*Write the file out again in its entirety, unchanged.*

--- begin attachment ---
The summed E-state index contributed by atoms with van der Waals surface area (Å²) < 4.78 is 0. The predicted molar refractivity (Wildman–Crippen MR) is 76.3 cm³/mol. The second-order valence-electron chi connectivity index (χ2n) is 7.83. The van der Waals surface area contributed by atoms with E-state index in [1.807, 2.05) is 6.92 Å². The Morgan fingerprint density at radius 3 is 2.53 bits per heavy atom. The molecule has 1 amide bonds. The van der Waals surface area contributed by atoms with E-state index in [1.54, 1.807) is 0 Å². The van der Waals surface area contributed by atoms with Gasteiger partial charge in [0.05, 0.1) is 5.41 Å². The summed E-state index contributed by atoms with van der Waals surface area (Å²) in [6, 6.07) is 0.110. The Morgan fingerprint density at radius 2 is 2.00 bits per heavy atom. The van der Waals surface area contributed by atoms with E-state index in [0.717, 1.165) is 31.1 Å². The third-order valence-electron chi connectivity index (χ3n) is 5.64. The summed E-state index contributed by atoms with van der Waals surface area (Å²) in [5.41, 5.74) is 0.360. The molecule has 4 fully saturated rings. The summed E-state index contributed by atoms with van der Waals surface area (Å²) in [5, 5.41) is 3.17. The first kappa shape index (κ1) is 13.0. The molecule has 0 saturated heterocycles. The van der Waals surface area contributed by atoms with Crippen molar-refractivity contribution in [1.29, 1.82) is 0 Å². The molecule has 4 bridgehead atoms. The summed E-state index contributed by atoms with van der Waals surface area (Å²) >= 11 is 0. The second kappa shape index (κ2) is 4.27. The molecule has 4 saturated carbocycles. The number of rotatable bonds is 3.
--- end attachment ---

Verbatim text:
The summed E-state index contributed by atoms with van der Waals surface area (Å²) < 4.78 is 0. The predicted molar refractivity (Wildman–Crippen MR) is 76.3 cm³/mol. The second-order valence-electron chi connectivity index (χ2n) is 7.83. The van der Waals surface area contributed by atoms with E-state index in [1.807, 2.05) is 6.92 Å². The Morgan fingerprint density at radius 3 is 2.53 bits per heavy atom. The molecule has 1 amide bonds. The van der Waals surface area contributed by atoms with E-state index in [1.54, 1.807) is 0 Å². The van der Waals surface area contributed by atoms with Gasteiger partial charge in [0.05, 0.1) is 5.41 Å². The summed E-state index contributed by atoms with van der Waals surface area (Å²) in [6, 6.07) is 0.110. The Morgan fingerprint density at radius 2 is 2.00 bits per heavy atom. The van der Waals surface area contributed by atoms with E-state index in [0.717, 1.165) is 31.1 Å². The third-order valence-electron chi connectivity index (χ3n) is 5.64. The summed E-state index contributed by atoms with van der Waals surface area (Å²) in [5.41, 5.74) is 0.360. The molecule has 4 fully saturated rings. The summed E-state index contributed by atoms with van der Waals surface area (Å²) in [5, 5.41) is 3.17. The first kappa shape index (κ1) is 13.0. The molecule has 0 saturated heterocycles. The van der Waals surface area contributed by atoms with Crippen molar-refractivity contribution in [1.29, 1.82) is 0 Å². The molecule has 4 bridgehead atoms. The summed E-state index contributed by atoms with van der Waals surface area (Å²) >= 11 is 0. The second kappa shape index (κ2) is 4.27. The molecule has 4 saturated carbocycles. The number of rotatable bonds is 3.